Thanks Neill, I'll be sure to steer well clear!!
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Old 06-24-2014, 07:32 PM   #7
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As a US citizen or tax payer I would avoid foreign REITs, trusts and holding companies unless you have a specific reason for buying them and know exactly how they will be taxed in the US. You will almost certainly run into PFIC, FBAR and FATCA issues.
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Old 06-24-2014, 09:42 PM   #8
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Now note that it's not legal for a 'US Person' to buy American securities from a foreign firm. You must purchase them from an American firm. This is why foreign mutual funds will say no US citizens.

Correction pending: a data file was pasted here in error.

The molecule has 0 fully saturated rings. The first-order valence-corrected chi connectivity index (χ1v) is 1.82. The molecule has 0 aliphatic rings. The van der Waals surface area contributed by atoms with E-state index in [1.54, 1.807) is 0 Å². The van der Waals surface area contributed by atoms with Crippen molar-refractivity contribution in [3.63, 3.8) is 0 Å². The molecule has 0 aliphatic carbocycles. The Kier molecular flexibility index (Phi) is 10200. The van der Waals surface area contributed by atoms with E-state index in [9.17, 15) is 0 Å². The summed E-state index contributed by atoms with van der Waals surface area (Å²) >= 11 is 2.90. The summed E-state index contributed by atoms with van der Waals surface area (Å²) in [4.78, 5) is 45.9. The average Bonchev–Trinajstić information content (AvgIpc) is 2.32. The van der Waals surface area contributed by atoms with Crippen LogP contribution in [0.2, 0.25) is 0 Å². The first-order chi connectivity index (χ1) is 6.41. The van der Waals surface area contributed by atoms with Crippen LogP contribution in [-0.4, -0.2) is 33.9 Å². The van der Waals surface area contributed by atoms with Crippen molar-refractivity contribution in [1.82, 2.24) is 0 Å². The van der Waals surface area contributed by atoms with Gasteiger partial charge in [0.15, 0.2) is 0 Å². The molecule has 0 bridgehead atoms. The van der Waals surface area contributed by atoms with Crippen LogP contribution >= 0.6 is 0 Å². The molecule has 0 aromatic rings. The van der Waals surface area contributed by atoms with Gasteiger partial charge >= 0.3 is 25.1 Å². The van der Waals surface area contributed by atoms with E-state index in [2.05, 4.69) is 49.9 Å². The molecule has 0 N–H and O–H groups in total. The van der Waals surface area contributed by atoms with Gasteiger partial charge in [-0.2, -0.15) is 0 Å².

I think we need to be careful about the difference between a US resident and a US citizen here. A US citizen resident outside the US can buy mutual funds and stocks from local investment firms. Whether those firms and brokers will deal with a US citizen will depend on their desire or need to comply with FATCA regulations. The situation is interesting for US/UK dual citizens living in the UK and taxed on an arising basis. US tax and PFIC rules make buying UK mutual funds a bad idea and anyway, UK firms might refuse to open an account for a US citizen because of FATCA. The solution is to buy US Vanguard ETFs as they are recognized as reporting funds by HMRC so you still get your UK capital gains allowance. There are no rules to stop a UK resident from buying funds from a US broker and Vanguard is still ok with servicing the existing accounts of foreign residents. However, many US firms are starting to require a US address to allow continued trading.